Win the war, not the battles You don’t need to win every battle to win the war, so when one department leader at ConAgra said, "I'm not really interested in partnering with you or going onto the tool," I said, “That's okay, you can go last." By the time I came back around to that department, I'd already won the hearts and minds of most of the other departments. They became my advocates, because they were able to share their success stories of partnering with my team and it was an easy sell.

No mouse left behind Just as in “Who Moved My Cheese,” Spencer Johnson’s famous book on how humans can handle change, you have to realize that some people are going to take longer to find the new way to the cheese than others, no matter how much communication, training and support you provide. Give these people a chance to go through their own process, which is not unlike a grief process. Let them vocalize their thoughts and emotions. A lot of them cannot get through that process without at least getting those off their chest. Try to involve them as much as you can in testing and focus groups and being part of the solution, and be patient. But, if there are people who just dig their heels in and refuse to even try to change, it’s usually best to figure out how to part ways.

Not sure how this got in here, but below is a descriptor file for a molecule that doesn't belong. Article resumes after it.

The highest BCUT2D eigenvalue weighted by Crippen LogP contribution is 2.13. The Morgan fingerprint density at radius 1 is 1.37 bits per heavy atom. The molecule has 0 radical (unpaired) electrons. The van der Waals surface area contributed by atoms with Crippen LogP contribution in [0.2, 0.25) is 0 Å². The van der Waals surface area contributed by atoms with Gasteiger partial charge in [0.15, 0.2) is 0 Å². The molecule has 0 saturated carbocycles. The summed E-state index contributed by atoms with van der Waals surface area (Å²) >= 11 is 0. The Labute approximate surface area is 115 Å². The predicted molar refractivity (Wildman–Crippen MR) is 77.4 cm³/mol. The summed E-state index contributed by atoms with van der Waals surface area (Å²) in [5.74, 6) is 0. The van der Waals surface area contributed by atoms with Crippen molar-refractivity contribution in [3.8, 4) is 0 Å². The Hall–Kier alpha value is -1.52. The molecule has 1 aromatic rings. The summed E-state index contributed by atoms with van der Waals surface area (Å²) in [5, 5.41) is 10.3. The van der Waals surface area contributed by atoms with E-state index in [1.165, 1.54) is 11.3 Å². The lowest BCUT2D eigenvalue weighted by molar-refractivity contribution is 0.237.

Born this way

I’ve come to realize that I’m genetically wired to love change. I don’t think it’s possible to make change lovers out of people who aren’t, but that’s not the change agent’s job. Some people love having their hair on fire all the time, and others like things on an even keel, and we need both kinds of people. My husband is an even keel guy, and it’s a good balance because sometimes I struggle being in the moment because nothing is changing.

But you don’t have to love change or be a Deal-a-Day Dennis to get through the change curve. It just might take a slower pace or just a little bit more time and effort to get there.

The leader’s job is to set everyone’s expectations that the change will never be perfect, and that it will continue. I like the philosophy of Fawn Germer, who talks about “failing forward,” and how it's okay to fail if you're learning and moving forward. That’s how I see change—as a cycle of continuous improvement and growth. I think that's core to how we can help people can embrace change, or at least not fight it so hard.